Austin police facing lawsuit for injuring man’s shoulder during mental health call, lawyer says

AUSTIN, Texas — Six Austin Police Department officers are facing an excessive force lawsuit over a November 2017 incident in which a man’s shoulder was allegedly injured during a mental health call.

At a press conference Thursday afternoon, plaintiff James Templeton said a group of Austin police officers came out of the bushes when he arrived home from work on Nov. 17, 2017, and detained him at gunpoint.

Templeton said the officers wouldn’t tell him at first why they were there or why they were detaining him, but he later learned they were doing a wellness check.

“Somebody called [police] and said, ‘Hey, you need to go check on this guy,'” Templeton said. 

During the process, Templeton said the officers badly injured his shoulder. According to the lawsuit filed Thursday by Templeton and his attorney, Brian McGiverin of the Austin Community Law Center, the officers “wrenched his arm behind him causing him extreme pain. They twisted his hands 180 [degrees] and closed the handcuffs tightly so he could not rotate his hands, which caused pain to his shoulder.”

McGiverin said this resulted in injury to Templeton’s rotator cuff and that the officers ignored Templeton’s cries of pain for hours. 

The injury required extensive surgery.

Austin police sued

Austin Community Law Center

“I was not armed when they attacked me. And it doesn’t matter anyway. I was doing nothing wrong. I was in my own house in my own driveway,” Templeton said.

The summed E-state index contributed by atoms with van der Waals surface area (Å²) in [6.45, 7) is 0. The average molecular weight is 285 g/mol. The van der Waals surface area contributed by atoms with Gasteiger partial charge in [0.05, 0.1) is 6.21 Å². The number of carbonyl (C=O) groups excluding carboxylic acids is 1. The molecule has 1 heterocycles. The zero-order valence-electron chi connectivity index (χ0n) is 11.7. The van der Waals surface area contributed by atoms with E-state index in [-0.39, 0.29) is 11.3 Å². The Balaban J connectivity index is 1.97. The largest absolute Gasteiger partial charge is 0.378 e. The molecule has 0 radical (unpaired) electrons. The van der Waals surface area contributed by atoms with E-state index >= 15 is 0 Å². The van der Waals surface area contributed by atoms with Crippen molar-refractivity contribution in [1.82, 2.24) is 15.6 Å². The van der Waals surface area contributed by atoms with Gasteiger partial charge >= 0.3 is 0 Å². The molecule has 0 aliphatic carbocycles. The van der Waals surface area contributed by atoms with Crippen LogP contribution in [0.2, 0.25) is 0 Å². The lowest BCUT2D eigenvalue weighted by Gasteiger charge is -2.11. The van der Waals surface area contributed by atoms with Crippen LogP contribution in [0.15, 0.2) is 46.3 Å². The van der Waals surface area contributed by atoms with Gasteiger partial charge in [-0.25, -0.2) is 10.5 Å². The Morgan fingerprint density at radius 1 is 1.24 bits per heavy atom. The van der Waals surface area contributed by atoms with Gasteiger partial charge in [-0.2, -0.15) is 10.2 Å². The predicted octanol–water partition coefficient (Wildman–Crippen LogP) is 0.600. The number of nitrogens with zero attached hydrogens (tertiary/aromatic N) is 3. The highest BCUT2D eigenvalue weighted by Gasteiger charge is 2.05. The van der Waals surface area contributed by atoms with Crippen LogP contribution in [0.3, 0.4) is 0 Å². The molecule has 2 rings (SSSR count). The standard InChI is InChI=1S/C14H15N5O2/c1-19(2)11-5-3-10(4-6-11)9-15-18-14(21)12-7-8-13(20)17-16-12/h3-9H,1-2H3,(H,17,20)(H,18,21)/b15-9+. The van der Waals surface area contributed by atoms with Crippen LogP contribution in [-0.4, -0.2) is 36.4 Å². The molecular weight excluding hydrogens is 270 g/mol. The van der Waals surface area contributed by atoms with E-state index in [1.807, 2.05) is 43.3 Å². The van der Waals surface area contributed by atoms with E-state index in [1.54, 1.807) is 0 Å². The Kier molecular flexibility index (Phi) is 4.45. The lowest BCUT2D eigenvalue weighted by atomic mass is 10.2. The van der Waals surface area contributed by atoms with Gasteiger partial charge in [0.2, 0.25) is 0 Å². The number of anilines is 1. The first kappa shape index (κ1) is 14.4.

At the press conference, Templeton said he was involuntarily detained for 61 hours at Austin Lakes Hospital in Central Austin after the incident.

“The officers ultimately took our client to involuntary civil commitment without legal justification, taking his liberty without due process of law,” McGiverin said.

McGiverin and Templeton claim the officers violated Templeton’s Fourteenth Amendment rights and used excessive force.

WATCH: VIDEO: Man says Austin police injured his shoulder during mental health call

RELATED: Mandatory mental health training on its way for Austin patrol officers

The City of Austin provided the following statement on Thursday:

“The City of Austin learned about the lawsuit during last night’s City Council’s budget hearings. The City and the Austin Police Officers have not yet been served. The Austin Police Department is familiar with the incident in which its officers responded to a call for an individual in crisis. We are prepared to defend the City and the actions of its officers in response to the call.”

All Austin officers will soon be required to take more mental health training. This comes less than a month after officers shot and killed a man who was reportedly going through a mental crisis at the time. 

The required mental health training is expected to start in January 2020.

You can read the lawsuit in full below:

WATCH: APD working to improve responses to mental health calls


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